Francis Cardinal Arinze Speech Transcript 1 (7.16.09-7.17.09)
This is the first part of a two part post transcribing the thought provoking speeches that Francis Cardinal Arinze gave to the Nigerian Community in Greater Cleveland on July 16th and 17th 2009.
THE ROLE OF THE INTERRELIGIOUS DIALOGUE IN THE WORLD OF TODAY
(Reflections proposed in the City Club of Cleveland, Ohio, 16 July 2009)
1. Religious Plurality is a Fact.
Religious plurality is a fact. In the world of today, with ever improving means of communication, this reality is more forcefully brought to our notice. There is not only one religion in the world. There are many.
Christians form about 33% of the total world population, with Catholics at 17,4% and all other Christians at 15,6%. Muslims number 19,2%, Hindus 13%, and Buddhists 7%. But there are also Jews, Traditional Religionists, Sikhs,
Jainists, Zoroastrians, Baha’i, Shintoists and others (cf David Barret: World Christian Encyclopaedia, 2001).
These religions are the ways of life of a greater part of humanity. They are the living expressions of the souls of vast groups of people. They carry with them the echo of thousands of years of humanity looking for God. They possess an
impressive patrimony of deeply religious texts and of the assimilated wisdom of peoples and cultures. They have taught generations of people how to pray, how to live, how to die and how to look after their deceased ones (cf Paul VI: Evangelii Nuntiandi, 53).”
Because of the relative facility of travel in our age, of the need of people to live outside their original homes for reasons of study, work or simply tourism, people of differing religions live and work together and meet one another in society more than at any other period in human history. It is, therefore, realistic that we reflect on “The Role of Interreligious Dialogue in the World of Today”.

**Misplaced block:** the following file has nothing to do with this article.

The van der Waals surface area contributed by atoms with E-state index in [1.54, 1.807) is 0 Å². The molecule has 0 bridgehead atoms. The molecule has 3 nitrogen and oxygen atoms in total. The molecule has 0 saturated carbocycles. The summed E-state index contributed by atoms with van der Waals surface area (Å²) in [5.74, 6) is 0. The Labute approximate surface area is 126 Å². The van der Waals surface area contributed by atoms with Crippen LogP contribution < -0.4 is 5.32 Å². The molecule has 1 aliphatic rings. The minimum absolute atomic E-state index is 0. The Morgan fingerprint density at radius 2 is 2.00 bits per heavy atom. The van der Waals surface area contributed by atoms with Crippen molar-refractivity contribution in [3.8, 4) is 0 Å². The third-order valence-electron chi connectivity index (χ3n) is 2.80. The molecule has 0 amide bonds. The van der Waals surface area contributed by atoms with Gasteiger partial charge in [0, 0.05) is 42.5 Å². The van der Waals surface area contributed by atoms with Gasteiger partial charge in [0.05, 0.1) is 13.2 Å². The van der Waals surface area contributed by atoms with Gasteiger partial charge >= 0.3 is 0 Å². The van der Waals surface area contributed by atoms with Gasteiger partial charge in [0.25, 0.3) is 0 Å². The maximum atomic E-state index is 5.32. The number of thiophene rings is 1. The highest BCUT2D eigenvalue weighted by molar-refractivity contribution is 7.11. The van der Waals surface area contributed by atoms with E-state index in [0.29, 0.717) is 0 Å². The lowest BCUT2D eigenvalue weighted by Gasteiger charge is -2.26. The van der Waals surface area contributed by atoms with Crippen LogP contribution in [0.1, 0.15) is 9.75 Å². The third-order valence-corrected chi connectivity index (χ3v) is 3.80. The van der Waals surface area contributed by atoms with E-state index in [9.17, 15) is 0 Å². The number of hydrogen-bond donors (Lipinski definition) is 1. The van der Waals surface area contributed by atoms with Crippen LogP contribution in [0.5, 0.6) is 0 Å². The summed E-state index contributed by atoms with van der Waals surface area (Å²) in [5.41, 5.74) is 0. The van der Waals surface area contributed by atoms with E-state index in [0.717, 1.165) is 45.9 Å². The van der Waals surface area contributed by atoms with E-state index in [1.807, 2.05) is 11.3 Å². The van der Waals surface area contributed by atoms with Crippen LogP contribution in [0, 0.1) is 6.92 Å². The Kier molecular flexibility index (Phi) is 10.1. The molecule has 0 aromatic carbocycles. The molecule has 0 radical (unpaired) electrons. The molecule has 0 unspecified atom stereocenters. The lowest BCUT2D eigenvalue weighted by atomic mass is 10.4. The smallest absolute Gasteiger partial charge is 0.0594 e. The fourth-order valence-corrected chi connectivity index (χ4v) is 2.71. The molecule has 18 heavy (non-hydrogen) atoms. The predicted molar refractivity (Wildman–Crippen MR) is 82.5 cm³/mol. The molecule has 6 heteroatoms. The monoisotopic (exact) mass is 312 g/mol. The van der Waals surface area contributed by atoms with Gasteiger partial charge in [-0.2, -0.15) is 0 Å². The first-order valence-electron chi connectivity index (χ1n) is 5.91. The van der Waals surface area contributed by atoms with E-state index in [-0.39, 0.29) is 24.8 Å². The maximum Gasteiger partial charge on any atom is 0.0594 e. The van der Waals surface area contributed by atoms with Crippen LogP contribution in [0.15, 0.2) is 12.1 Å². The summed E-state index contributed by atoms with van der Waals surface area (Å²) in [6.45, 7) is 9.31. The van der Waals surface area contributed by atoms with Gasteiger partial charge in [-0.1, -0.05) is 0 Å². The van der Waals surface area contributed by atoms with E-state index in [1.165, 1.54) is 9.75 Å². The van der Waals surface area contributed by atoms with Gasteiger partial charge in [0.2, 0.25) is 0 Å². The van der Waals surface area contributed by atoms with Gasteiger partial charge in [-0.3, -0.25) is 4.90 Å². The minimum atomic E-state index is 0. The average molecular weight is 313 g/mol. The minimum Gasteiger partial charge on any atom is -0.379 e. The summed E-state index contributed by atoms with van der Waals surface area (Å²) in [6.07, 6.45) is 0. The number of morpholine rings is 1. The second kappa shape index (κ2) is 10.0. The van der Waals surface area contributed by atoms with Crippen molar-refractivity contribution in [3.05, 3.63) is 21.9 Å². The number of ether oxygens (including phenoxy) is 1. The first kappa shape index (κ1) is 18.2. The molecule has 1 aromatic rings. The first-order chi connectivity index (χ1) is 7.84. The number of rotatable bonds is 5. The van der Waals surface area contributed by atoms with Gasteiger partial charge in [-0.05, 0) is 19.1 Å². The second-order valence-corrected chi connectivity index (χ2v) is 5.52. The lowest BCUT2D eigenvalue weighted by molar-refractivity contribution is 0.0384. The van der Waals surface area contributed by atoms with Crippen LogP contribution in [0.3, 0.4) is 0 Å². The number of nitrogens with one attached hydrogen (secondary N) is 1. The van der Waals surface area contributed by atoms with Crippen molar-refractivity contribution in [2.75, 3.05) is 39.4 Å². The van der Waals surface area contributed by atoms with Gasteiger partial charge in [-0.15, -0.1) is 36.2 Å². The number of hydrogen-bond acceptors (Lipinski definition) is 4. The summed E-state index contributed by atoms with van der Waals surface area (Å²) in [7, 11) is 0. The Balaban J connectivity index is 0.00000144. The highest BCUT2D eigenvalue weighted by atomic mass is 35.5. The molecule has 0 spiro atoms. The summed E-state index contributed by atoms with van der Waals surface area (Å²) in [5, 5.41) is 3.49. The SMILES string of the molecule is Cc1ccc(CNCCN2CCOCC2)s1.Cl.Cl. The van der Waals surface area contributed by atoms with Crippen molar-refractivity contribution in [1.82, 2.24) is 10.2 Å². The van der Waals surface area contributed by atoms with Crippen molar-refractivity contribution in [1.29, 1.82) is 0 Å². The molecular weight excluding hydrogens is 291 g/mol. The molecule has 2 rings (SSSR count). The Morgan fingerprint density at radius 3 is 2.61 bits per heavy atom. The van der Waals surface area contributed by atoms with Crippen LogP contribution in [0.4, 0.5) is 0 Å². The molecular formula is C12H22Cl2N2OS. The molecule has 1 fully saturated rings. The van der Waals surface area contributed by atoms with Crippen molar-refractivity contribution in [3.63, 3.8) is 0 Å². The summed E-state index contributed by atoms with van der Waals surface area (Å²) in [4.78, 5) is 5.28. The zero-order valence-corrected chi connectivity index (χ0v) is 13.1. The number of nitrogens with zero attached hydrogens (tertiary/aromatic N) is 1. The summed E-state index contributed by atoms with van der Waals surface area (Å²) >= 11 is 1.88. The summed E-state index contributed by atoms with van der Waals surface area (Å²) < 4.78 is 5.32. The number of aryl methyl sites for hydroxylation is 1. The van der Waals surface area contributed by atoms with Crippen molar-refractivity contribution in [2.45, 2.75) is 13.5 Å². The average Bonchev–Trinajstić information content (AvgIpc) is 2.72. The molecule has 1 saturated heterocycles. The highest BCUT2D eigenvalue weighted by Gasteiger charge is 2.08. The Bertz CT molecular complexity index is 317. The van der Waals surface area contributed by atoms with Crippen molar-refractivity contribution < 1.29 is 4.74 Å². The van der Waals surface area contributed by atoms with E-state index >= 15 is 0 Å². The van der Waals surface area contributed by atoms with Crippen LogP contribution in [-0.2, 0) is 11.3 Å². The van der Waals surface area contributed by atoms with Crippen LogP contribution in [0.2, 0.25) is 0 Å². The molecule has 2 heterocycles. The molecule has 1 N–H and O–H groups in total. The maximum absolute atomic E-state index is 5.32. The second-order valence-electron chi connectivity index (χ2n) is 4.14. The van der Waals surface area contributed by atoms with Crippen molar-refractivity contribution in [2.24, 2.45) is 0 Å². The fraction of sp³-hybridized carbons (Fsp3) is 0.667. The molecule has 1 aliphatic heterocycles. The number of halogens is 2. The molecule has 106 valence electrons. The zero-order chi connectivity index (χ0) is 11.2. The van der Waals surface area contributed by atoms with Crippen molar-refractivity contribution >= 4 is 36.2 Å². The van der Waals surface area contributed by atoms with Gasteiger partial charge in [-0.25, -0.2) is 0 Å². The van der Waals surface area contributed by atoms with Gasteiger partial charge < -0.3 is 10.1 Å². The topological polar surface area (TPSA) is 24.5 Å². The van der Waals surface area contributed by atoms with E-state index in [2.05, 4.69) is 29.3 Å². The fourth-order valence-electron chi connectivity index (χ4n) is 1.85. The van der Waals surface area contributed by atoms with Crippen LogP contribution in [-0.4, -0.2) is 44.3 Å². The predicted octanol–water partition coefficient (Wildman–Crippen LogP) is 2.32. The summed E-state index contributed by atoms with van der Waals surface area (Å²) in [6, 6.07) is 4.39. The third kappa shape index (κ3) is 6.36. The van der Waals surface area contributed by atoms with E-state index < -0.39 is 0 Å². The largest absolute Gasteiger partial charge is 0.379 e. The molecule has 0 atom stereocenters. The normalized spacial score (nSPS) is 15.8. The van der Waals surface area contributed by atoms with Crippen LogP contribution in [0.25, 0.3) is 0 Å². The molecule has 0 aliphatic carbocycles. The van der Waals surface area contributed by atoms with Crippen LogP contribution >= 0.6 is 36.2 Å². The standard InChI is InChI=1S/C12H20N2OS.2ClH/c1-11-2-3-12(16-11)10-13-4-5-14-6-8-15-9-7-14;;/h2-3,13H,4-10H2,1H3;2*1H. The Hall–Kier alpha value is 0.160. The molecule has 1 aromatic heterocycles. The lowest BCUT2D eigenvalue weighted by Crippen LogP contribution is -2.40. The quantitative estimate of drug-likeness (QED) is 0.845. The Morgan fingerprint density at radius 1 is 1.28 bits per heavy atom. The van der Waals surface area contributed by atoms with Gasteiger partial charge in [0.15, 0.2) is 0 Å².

We shall first make clear what we mean by the term interreligious dialogue. The reasons for it and some of its advantages will them be listed. Answers have to be given to the unpleasant phenomenon of religious extremism. People have the right to ask whether interreligious dialogue does not threaten one’s right to share one’s religious convictions with others and we should provide also an answer to this doubt. We shall close by listing some of the achievements of interreligious dialogue in the last few decades.
2. The Essence of Interreligious Dialogue
Interreligious dialogue is not the same as a study of the various religions and a comparison of them, although such a discipline is important and useful. It is not a debate between the followers of various religions, no matter how friendly. It is not the same as ecumenism, because ecumenism refers to relations between Christians alone. It is not an effort to persuade a person of another religion to embrace one’s own religion, although we should not deny to any believer this right.